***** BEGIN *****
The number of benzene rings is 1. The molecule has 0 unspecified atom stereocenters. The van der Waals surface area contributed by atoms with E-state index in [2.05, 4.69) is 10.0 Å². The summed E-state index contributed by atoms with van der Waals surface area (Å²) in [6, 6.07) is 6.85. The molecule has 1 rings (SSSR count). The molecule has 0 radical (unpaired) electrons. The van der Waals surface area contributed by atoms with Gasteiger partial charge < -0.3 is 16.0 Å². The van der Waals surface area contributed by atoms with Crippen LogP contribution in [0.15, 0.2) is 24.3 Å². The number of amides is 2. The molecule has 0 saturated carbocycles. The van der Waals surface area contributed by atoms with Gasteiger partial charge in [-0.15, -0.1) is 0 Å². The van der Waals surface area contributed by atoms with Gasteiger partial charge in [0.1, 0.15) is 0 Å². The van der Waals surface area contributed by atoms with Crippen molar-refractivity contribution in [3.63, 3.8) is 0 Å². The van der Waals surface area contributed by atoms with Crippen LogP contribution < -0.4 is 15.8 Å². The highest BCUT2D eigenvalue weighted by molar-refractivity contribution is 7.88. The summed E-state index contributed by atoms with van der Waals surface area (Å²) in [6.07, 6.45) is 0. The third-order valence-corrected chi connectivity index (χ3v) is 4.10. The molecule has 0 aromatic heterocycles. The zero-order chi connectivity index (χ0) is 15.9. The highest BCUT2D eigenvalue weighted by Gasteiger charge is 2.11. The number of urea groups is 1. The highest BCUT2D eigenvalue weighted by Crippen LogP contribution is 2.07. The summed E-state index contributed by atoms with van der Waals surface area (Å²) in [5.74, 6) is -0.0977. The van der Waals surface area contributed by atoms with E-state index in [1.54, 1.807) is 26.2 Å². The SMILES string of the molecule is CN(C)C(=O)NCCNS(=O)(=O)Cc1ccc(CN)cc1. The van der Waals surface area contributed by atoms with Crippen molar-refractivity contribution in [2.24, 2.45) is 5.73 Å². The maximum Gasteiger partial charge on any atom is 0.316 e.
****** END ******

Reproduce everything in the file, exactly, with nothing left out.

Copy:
The number of benzene rings is 1. The molecule has 0 unspecified atom stereocenters. The van der Waals surface area contributed by atoms with E-state index in [2.05, 4.69) is 10.0 Å². The summed E-state index contributed by atoms with van der Waals surface area (Å²) in [6, 6.07) is 6.85. The molecule has 1 rings (SSSR count). The molecule has 0 radical (unpaired) electrons. The van der Waals surface area contributed by atoms with Gasteiger partial charge < -0.3 is 16.0 Å². The van der Waals surface area contributed by atoms with Crippen LogP contribution in [0.15, 0.2) is 24.3 Å². The number of amides is 2. The molecule has 0 saturated carbocycles. The van der Waals surface area contributed by atoms with Gasteiger partial charge in [-0.15, -0.1) is 0 Å². The van der Waals surface area contributed by atoms with Gasteiger partial charge in [0.1, 0.15) is 0 Å². The van der Waals surface area contributed by atoms with Crippen molar-refractivity contribution in [3.63, 3.8) is 0 Å². The van der Waals surface area contributed by atoms with Crippen LogP contribution < -0.4 is 15.8 Å². The highest BCUT2D eigenvalue weighted by molar-refractivity contribution is 7.88. The summed E-state index contributed by atoms with van der Waals surface area (Å²) in [6.07, 6.45) is 0. The third-order valence-corrected chi connectivity index (χ3v) is 4.10. The molecule has 0 aromatic heterocycles. The zero-order chi connectivity index (χ0) is 15.9. The highest BCUT2D eigenvalue weighted by Gasteiger charge is 2.11. The number of urea groups is 1. The highest BCUT2D eigenvalue weighted by Crippen LogP contribution is 2.07. The summed E-state index contributed by atoms with van der Waals surface area (Å²) in [5.74, 6) is -0.0977. The van der Waals surface area contributed by atoms with E-state index in [1.54, 1.807) is 26.2 Å². The SMILES string of the molecule is CN(C)C(=O)NCCNS(=O)(=O)Cc1ccc(CN)cc1. The van der Waals surface area contributed by atoms with Crippen molar-refractivity contribution in [2.24, 2.45) is 5.73 Å². The maximum Gasteiger partial charge on any atom is 0.316 e.